Antique Brass Inlaid Kingwood Writing Slope by Paul .Sormani C1870
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This is a wonderful antique writing slope / stationary cabinet by the renowned cabinet maker Paul Sormani, C.1970 in date.
This wonderful writing slope is brass inlaid with wonderful Kingwood parquetry and an ivory scrolling inlaid monogramed panel to the front.
The fold back lidded comprtment with a rosewood lined interior, fitted with ink bottles and the slope with an inset gold toolded burgundy leather wtiring surface.
The brass lockplate is engraved:
10 Rue Charlot Paris
Complete with original working lock and key.
There is no mistaking its unique quality, design, and provenance, which is sure to make it a treasured piece by any discerning collector.
In excellent condition having been beautifully restored in our workshops, please see photos for confirmation.
Dimensions in cm:
Height 21 x Width 39 x Depth 34
Dimensions in inches:
Height 8 inches x Width 1 foot, 3 inches x Depth 1 foot, 1 inch
Paul Sormani, 1817-1877,
is a renowned cabinetmaker, of Italian Venetian origin.
He established his shop in 1847 at 7 Cimetière Saint Nicolas, then in 1854 at 114 Rue du Temple and then in 1867 at 10 Rue Charlot in Paris . He won a bronze medal in 1849 at the Second Republic Exhibition in Paris.
Empress Eugenie, wife of Napoleon III , decorated her palaces with beautiful creations by Paul Sormani.
He participated in the great international exhibitions of 1855 , 1862 and 1867. He earned a silver medal at the 1855 Universal Exhibition in Paris, a bronze medal at the 1862 World Exposition in London .
At the Universal Exhibition of 1867 in Paris, his work was described in these words "all its production reveals a first-class quality of execution" , and is awarded a silver medal.
When Paul Sormani died, his son Paul-Charles and his mother Ursule Marie Philippine (née Bouvaist) resumed the activity under the name "Sormani Veuve Paul et Fils", from 1878 .
Angelica Kauffman, RA (1741 - 1807)
was a Swiss-born Austrian Neoclassical painter who had a successful career in London and Rome. Though born as "Kauffmann", Kauffman is the preferred spelling of her name in English; it is the form she herself used most in signing her correspondence, documents and paintings.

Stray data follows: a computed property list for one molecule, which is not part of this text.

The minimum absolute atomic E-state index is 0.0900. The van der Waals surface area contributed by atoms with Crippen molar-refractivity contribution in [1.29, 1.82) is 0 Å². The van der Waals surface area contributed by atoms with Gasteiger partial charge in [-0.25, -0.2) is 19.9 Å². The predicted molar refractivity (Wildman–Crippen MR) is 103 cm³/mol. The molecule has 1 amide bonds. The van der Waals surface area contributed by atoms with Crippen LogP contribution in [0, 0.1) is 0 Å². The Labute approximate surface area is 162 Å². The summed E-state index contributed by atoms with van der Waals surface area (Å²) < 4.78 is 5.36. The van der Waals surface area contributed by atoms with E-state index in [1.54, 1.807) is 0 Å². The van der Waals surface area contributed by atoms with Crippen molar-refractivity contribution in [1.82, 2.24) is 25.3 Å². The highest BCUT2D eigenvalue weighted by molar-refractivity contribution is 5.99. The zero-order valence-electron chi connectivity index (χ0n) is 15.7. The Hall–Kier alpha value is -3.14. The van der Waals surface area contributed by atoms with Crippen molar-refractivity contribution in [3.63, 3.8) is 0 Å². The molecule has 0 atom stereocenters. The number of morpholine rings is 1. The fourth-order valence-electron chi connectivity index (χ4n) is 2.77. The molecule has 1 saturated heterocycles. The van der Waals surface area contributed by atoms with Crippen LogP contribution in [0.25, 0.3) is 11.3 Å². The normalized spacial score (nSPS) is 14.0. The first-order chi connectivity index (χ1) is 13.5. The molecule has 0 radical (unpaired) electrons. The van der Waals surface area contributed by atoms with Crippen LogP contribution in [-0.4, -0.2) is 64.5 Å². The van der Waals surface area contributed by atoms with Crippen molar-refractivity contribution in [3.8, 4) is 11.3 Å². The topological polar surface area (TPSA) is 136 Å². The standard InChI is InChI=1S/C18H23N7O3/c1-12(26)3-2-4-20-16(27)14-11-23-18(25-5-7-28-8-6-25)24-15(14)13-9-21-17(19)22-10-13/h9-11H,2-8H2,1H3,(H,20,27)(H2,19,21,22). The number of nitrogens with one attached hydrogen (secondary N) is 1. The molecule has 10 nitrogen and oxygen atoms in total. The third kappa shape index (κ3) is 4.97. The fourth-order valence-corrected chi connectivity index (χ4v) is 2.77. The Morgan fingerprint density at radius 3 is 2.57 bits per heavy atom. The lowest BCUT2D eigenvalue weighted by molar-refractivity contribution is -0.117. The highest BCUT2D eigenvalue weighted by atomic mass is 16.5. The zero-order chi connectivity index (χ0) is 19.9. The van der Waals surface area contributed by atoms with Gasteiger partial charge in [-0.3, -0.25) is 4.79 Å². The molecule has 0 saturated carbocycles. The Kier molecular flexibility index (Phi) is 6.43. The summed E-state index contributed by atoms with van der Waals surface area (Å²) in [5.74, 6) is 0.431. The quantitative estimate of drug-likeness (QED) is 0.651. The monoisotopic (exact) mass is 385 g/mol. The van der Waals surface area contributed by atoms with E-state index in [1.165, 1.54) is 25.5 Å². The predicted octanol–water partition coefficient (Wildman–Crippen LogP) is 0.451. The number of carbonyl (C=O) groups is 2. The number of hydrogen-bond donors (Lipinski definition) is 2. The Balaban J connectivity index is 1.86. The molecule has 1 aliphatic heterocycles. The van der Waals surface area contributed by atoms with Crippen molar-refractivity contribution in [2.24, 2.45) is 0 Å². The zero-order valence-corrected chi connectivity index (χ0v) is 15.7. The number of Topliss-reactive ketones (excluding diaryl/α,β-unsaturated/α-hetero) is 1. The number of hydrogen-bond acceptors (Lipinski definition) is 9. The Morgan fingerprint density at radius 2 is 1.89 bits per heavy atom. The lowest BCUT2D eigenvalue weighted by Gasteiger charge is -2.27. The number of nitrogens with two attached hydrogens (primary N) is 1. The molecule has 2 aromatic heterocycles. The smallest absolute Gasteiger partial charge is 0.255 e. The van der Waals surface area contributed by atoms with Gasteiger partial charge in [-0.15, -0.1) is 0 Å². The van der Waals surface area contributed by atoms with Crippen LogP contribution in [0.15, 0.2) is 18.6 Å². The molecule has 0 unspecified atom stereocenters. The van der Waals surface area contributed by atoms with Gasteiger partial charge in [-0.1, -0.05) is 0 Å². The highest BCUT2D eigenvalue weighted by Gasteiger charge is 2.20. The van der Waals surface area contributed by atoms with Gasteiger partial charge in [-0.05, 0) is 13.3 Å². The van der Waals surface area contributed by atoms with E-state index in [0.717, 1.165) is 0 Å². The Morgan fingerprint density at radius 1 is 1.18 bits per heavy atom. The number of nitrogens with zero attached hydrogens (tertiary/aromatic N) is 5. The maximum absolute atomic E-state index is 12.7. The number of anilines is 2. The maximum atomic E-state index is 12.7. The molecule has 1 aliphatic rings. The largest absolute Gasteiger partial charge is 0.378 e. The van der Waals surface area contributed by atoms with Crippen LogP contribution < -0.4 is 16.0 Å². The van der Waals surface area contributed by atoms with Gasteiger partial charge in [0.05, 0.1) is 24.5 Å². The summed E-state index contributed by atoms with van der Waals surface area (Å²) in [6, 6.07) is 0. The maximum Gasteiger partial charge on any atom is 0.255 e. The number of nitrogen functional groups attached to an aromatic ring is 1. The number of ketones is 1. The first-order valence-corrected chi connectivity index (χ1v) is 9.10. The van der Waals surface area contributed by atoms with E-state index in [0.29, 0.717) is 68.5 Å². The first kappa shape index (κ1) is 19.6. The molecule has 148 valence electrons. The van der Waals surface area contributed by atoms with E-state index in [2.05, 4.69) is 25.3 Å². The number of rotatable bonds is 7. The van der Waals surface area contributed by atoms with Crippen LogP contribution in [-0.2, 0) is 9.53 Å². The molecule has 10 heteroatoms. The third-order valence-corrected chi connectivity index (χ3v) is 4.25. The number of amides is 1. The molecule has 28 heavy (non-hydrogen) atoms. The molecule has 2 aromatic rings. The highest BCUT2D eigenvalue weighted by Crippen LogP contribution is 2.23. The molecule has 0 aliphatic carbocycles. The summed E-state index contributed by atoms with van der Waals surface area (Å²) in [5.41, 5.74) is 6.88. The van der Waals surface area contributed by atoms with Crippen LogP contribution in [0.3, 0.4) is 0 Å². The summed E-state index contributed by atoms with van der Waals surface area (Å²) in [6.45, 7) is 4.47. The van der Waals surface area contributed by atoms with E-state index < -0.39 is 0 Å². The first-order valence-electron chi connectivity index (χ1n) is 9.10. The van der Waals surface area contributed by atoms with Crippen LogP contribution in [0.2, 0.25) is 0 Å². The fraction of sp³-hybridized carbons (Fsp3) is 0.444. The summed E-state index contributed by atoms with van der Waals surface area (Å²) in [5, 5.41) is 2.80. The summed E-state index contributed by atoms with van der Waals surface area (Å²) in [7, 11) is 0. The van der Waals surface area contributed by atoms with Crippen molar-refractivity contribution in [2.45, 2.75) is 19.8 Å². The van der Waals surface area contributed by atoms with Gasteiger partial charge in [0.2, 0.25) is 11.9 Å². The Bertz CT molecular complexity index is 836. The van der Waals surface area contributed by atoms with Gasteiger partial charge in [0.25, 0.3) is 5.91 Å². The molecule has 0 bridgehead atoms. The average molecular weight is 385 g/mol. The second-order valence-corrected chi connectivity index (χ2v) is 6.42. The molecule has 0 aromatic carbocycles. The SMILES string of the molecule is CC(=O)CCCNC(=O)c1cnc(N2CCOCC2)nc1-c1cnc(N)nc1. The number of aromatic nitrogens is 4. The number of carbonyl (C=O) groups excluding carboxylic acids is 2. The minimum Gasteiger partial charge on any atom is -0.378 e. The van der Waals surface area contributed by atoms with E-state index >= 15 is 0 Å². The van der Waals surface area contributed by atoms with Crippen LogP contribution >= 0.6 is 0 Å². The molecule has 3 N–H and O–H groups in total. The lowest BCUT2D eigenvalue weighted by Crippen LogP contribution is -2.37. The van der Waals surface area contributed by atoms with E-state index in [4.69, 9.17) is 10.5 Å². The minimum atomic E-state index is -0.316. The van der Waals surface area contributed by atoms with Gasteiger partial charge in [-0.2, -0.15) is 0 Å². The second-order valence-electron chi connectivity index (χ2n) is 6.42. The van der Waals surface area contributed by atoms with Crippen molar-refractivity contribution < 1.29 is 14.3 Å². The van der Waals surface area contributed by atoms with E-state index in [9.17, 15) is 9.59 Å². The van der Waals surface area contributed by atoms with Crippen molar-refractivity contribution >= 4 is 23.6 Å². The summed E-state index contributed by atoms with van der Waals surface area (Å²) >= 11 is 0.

While Kauffman produced many types of art, she identified herself primarily as a history painter, an unusual designation for a woman artist in the 18th century. History painting, was considered the most elite and lucrative category in academic painting during this time period. Under the direction of Sir Joshua Reynolds, the Royal Academy made a strong effort to promote history painting to a native audience who were more interested in commissioning and buying portraits and landscapes.
Despite the popularity that Kauffman enjoyed in British society and her success as an artist, she was disappointed by the relative apathy that the British had towards history painting. Ultimately she left Britain for the continent, where history painting was better established, held in higher esteem and patronized.
The works of Angelica Kauffman have retained their reputation. By 1911, rooms decorated with her work were still to be seen in various quarters. At Hampton Court was a portrait of the duchess of Brunswick; in the National Portrait Gallery, a self-portrait. There were other pictures by her at Paris, at Dresden, in the Hermitage at St Petersburg, in the Alte Pinakothek atMunich, in Kadriorg Palace, Tallinn (Estonia).
is a hard and durable wood with a satinlike sheen, much used in cabinetmaking, especially in marquetry. It comes from two tropical trees of the family Rutaceae (rue family). East Indian or Ceylon satinwood is the yellowish or dark-brown heartwood of Chloroxylon swietenia.
The lustrous, fine-grained, usually figured wood is used for furniture, cabinetwork, veneers, and backs of brushes. West Indian satinwood, sometimes called yellow wood, is considered superior. It is the golden yellow, lustrous, even-grained wood found in the Florida Keys and the West Indies.
It has long been valued for furniture. It is also used for musical instruments, veneers, and other purposes. Satinwood is classified in the division Magnoliophyta, class Magnoliopsida, order Sapindales, family Rutaceae.
Our reference: 07978W
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